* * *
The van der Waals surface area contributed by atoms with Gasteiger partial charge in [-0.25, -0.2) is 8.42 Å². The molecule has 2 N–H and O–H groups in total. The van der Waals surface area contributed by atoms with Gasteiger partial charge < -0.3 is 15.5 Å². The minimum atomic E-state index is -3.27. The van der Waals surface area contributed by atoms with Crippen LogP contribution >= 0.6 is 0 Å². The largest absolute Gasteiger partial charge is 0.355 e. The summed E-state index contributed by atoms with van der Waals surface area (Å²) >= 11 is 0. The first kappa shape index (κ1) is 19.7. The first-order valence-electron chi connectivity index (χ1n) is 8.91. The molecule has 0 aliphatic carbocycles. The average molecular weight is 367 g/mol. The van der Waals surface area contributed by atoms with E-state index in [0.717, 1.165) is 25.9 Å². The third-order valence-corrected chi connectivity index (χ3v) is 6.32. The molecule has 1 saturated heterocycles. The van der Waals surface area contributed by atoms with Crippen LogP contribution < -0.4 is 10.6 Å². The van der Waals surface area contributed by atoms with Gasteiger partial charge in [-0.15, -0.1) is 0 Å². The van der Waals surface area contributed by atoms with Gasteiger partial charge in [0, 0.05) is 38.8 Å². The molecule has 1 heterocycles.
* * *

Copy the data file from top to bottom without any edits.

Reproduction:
The van der Waals surface area contributed by atoms with Gasteiger partial charge in [-0.25, -0.2) is 8.42 Å². The molecule has 2 N–H and O–H groups in total. The van der Waals surface area contributed by atoms with Gasteiger partial charge < -0.3 is 15.5 Å². The minimum atomic E-state index is -3.27. The van der Waals surface area contributed by atoms with Crippen LogP contribution >= 0.6 is 0 Å². The largest absolute Gasteiger partial charge is 0.355 e. The summed E-state index contributed by atoms with van der Waals surface area (Å²) >= 11 is 0. The first kappa shape index (κ1) is 19.7. The first-order valence-electron chi connectivity index (χ1n) is 8.91. The molecule has 0 aliphatic carbocycles. The average molecular weight is 367 g/mol. The van der Waals surface area contributed by atoms with E-state index in [0.717, 1.165) is 25.9 Å². The third-order valence-corrected chi connectivity index (χ3v) is 6.32. The molecule has 1 saturated heterocycles. The van der Waals surface area contributed by atoms with Crippen LogP contribution < -0.4 is 10.6 Å². The van der Waals surface area contributed by atoms with Gasteiger partial charge in [-0.15, -0.1) is 0 Å². The van der Waals surface area contributed by atoms with Gasteiger partial charge in [0, 0.05) is 38.8 Å². The molecule has 1 heterocycles.